EAST PROVIDENCE — I was doing some reporting this March along the coast — OK, I was walking aimlessly along the beach in Westerly — when I saw it: a nice hunk of what appeared to be Irish sea moss, an edible variety of seaweed.
A few weeks earlier, my wife, Kaitlyn, had found an old Irish cookbook at a used bookstore in Wakefield. That cookbook had an Irish sea moss recipe — “Ocean Swell Jelly.” We’d been meaning to try it.
Swell, I thought, palming the dry, sandy clump in my hand as I stood on the Westerly side of the Quonochontaug Barrier Beach. But as I studied my clump’s intricate ribbons of purple and tan, I recalled the story I once wrote about a woman who foraged for a mushroom that turned out to be called a “death cap.” It almost killed her. So I sought advice from people who are more knowledgeable about eating seaweed than I, a person who is, I’m afraid, not much of a beach guy.
“That’s Irish sea moss,” Scott Keeley told me. Keeley is a Charlestown resident who’s often been called — by me — the seaweed collector due to his 2019 arrest while doing just that. He has since become a prominent activist on shore access.
And he’s remained a seaweed enthusiast. Irish sea moss is good for you, he told me via phone after I’d texted him a picture: Good for your thyroid. Will make your hair as thick as rope. It’ll help feel like you have an extra layer of cartilage in your knees.
It’s also good for your constitution. In Rhode Island, the state Constitution guarantees rights to the shore — including but not limited to the right to pass along the shore, swim, fish, and … collect seaweed. That right can be tough to exercise, though, because of a lack of clarity on beach access rights and because of explicit encroachment. This plays out among other places on the Quonochontaug Barrier Beach, which is controlled by a network of private interests. It’s only because I was there on a cold day in the spring, not the middle of the summer, that I was able to find good parking and get on the beach so easily.
So this clump of seaweed, in addition to being packed with nutrients, also was packed with symbolic meaning. I put it in the backseat of my Camry. But I had also made the mistake of tweeting about it. I got a response from Antonia Noori Farzan, a Providence Journal reporter who knows her stuff. She said that for personal consumption, it’s better to get the stuff fresh out of the water, not the stuff that’s been sitting out on the beach. Would eating it actually kill me? Farzan said to make sure I checked it for sea lice and dog poop.
And so that’s how I got to be ordering, that same day, some Irish sea moss online. The modern convenience of shipping via Amazon Prime, no sandy shoes required, no dog poop included. I tried to get it shipped online in time for St. Patrick’s Day, which was on a Thursday.
It arrived that Friday.
My plan was to mostly use the lice-and-poop-free stuff I got online, while also adding a dollop of the Rhode Island stuff that I’d gotten while exercising my constitutional rights.
Then I forgot about it. Five months came and went. State lawmakers proposed, but failed to pass, a law that would expand shore access in Rhode Island, using seaweed as the guiding principle. More conflicts popped up along the beach. Finally, in the languid days of mid-August, still unbearably hot but now getting dark before 8 p.m., I thought back to my Irish moss. I rediscovered both the cookbook and the dried, ordered-from-online seaweed. I didn’t find the actual Quonnie Beach seaweed clump that inspired this story, however. I’d either thrown it out or it had been fully subsumed into the biosphere of detritus that is my Toyota Camry.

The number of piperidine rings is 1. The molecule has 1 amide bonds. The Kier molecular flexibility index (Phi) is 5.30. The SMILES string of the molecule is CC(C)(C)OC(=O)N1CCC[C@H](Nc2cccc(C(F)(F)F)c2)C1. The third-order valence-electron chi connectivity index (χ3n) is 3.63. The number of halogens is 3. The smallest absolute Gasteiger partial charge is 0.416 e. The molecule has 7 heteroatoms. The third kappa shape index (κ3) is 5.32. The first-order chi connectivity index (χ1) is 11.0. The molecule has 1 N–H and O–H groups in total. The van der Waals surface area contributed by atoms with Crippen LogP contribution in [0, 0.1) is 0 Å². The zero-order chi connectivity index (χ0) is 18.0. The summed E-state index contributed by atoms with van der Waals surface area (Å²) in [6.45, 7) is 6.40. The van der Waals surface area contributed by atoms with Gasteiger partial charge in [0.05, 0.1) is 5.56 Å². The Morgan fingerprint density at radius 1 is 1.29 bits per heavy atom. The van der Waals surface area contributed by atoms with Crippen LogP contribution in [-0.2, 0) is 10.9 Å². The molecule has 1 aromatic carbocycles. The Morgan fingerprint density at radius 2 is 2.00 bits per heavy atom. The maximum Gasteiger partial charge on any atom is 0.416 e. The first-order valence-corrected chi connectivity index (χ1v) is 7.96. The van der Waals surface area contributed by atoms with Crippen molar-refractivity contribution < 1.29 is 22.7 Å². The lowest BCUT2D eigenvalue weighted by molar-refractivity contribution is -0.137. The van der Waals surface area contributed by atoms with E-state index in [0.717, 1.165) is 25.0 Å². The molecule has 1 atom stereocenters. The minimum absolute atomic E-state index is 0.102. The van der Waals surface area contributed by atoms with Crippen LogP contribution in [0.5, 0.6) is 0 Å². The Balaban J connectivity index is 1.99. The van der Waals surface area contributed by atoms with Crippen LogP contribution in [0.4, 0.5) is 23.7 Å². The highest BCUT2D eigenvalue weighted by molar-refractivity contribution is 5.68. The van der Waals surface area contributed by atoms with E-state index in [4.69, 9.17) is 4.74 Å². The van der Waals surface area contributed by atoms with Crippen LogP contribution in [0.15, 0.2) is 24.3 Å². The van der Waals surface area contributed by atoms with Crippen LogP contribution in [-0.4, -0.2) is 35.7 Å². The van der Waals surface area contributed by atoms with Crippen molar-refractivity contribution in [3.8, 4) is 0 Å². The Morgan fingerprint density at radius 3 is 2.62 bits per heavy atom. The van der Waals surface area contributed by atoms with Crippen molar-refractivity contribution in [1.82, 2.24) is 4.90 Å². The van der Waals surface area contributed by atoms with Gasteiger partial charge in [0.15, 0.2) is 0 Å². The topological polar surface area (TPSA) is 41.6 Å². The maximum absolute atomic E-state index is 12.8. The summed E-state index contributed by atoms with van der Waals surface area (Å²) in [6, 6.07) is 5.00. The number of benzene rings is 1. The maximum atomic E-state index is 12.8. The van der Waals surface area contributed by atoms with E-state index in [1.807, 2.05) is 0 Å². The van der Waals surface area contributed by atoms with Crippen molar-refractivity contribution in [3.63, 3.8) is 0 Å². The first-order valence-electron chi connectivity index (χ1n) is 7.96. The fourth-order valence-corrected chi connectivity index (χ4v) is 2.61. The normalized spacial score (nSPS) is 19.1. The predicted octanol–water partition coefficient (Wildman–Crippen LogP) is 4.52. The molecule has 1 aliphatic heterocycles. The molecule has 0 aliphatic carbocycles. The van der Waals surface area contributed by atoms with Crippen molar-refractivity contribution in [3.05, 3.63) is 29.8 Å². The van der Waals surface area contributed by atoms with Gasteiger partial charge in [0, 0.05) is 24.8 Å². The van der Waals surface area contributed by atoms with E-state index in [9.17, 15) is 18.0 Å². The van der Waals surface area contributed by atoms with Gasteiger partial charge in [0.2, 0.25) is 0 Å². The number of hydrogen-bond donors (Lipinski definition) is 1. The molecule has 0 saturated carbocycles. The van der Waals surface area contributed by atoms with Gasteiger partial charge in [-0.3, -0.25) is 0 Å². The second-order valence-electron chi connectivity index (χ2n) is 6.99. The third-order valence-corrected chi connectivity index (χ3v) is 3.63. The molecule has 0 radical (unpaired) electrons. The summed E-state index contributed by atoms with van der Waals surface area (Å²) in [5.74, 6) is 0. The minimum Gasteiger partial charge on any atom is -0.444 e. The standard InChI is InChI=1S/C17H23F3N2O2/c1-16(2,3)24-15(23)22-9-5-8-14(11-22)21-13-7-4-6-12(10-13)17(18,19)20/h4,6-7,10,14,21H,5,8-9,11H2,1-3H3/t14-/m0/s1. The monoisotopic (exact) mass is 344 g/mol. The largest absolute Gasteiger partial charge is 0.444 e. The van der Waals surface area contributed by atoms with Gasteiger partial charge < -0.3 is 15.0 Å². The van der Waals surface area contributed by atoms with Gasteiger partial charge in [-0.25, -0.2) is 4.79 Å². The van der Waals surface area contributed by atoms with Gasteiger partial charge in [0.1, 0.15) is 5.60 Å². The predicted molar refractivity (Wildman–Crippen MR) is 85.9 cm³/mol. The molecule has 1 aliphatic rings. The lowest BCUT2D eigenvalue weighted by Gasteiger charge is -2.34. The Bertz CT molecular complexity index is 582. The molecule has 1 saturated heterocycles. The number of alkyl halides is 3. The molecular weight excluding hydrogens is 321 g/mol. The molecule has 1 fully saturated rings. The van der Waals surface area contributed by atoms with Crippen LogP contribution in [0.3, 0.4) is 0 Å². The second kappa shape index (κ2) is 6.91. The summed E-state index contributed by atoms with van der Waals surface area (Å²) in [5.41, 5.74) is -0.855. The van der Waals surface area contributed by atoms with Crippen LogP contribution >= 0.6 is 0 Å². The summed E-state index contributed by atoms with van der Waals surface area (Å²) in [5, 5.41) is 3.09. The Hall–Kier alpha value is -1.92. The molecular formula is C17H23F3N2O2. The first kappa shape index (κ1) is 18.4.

I followed the first set of directions: “Steep the carrageen in water to cover for 10 minutes, and then drain.”
Then the next: Simmer with sugar and lemon peel for 25 to 30 minutes.
This Irish cookbook is terse. It says to “strain” this mixture, but I’m not sure how carefully to strain — like pasta, or like risotto? So I sort of smush it through a strainer and catch what’s left on the other end. There’s a step that involves whipping an egg white and cream and then mixing them together. My cookbook says that I have to pour the resulting mixture into a “wetted mould.” I’m not sure what to wet it with. My tears of frustration? I splash some water on the “mould” (a ceramic bowl), then pour the soupy concoction in, and then put that in the fridge to chill overnight. I vaguely hope someone breaks into my house and steals all my appliances overnight.
The next afternoon, I opened the fridge. It was time. My expectations had not been high. I am not a good cook. It’s an old recipe, situated in a particular context — Ireland — that I am very far from.
But I have to tell you: It was even worse than I’d feared. I’m sure it was 100 percent my fault. My whipping of the cream and egg white was extremely perfunctory and done with a whisk, not an electric beater. Whatever happened, it was not good.
The jelly flomped out of the bowl with a disconcerting thud and an alien sheen. What gleamed up at me from my plate was the sort of pale, spongey food Oliver Twist would ask for less of. It didn’t taste like very much at all except a little bit like everything else in my fridge combined into one. But that lack of flavor combined with the texture made me feel like I was eating the leather seats of my aforementioned Camry.
Anyway. My friends tell me there are better ways of cooking this particular dish, and better ways of cooking seaweed in general. I’ll leave that to someone else. For my part, next time I exercise my Rhode Island constitutional rights, I think I’ll stick with a nice long stroll. I have to admit, my knee cartilage feels great.